Guess what? Apparently I “reinvented the wheel”. The extended events session I created is equivalent to one that Jeremiah Peschka wrote two years ago in Finding Blocked Processes and Deadlocks using SQL Server Extended Events. The embarrassing thing is that in Jeremiah’s article, he references a tool I wrote. And the first comment was written by yours truly.
There are a bunch of ways to capture deadlock information. This is a good one.
The situation: Your server is down. The drive/directory where tempdb is supposed to be doesn’t exist. Who knows why. Maybe those evil SAN guys forgot to re-attach your storage during a DR situation. You may or may not realize it but SQL Server will not start without tempdb. Which is fine. Just move it to a location that exists right? Well, yes. That is an important step. So here is how we
I like the way Russ Thomas (and Kenneth Fisher) put it: this is a low-occurrence, high-liability issue.
You know what’s scary as hell? When one node of an important cluster loses its trust relationship with the domain and you see the error “the trust relationship between this workstation and the primary domain failed”. That happened to me late last year with one of my SQL Server 2008 R2 nodes. The scary part was that I just didn’t know what to expect. The fix could be simple, or it could require a node rebuild.
Trust no one.
With that said, when I setup a Scrub server, it is in a very secure area where the data access is very, very limited. For example, in my current company, the server is in a separate domain from Production and QA/Dev. Only DBAs are allowed to access this server. If you have multiple DBAs at your location, you may want to even limit which DBAs have access to this server. Our goal is to automate the entire scrubbing process so no one has to access the data including copying backup files from Production and to a shared scrub location for QA/Dev to retrieve.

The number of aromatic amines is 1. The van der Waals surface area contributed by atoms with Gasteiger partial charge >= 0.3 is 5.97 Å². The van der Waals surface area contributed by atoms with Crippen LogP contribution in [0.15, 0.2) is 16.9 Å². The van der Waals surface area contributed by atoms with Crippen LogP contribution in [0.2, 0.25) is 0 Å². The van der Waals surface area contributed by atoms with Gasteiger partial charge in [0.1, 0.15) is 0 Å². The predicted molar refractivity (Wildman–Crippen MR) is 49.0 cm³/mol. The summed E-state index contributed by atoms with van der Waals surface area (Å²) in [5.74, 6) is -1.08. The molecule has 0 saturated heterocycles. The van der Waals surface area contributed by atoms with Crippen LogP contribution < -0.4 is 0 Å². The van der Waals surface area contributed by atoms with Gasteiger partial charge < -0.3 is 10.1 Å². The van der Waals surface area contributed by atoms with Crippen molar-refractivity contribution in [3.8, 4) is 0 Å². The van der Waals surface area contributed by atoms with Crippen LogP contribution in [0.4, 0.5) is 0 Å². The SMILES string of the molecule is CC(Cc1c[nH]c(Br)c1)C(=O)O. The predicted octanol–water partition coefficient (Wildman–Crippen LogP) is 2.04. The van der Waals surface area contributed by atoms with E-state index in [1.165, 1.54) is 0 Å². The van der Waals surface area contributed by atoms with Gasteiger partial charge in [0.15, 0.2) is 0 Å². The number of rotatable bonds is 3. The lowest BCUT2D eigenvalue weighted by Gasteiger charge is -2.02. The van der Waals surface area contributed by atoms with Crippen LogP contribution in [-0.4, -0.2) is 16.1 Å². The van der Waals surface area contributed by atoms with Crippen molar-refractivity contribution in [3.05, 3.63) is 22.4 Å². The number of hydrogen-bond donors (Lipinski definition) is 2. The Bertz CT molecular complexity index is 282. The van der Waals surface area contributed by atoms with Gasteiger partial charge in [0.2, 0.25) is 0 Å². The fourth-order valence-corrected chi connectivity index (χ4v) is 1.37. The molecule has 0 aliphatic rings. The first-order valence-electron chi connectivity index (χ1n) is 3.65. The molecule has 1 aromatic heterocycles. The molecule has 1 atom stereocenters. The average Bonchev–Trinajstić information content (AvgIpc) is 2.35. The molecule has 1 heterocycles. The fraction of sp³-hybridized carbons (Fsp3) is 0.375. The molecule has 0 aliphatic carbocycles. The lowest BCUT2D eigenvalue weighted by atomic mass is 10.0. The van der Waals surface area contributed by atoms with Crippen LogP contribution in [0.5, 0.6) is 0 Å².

Scrub servers are a way of stripping personally identifiable or sensitive information from production data so developers can safely use the data in lower, less secure environments.
I am personally partial to having just one instance per VM, as long as the situation allows for it. The resource management area between SQL Server and Windows allows me to manage the overall resource consumption at the VM level, and en mass, managing at this layer rather than multiple layers is usually preferable. I claim that the extra overhead of managing more VMs is worth the resource management flexibility.
I agree with this. The biggest advantage I see is in licensing, but if your environment is of a non-trivial size, you’re probably going to license the host instead of individual VMs. Nevertheless, check out David’s pro-and-con list and see where your situation lies.
I ran across a question on network protocols recently, which is something I rarely deal with. Often the default setup for SQL Server is fine, but there are certainly times you should add or remove network connectivity according to your environment.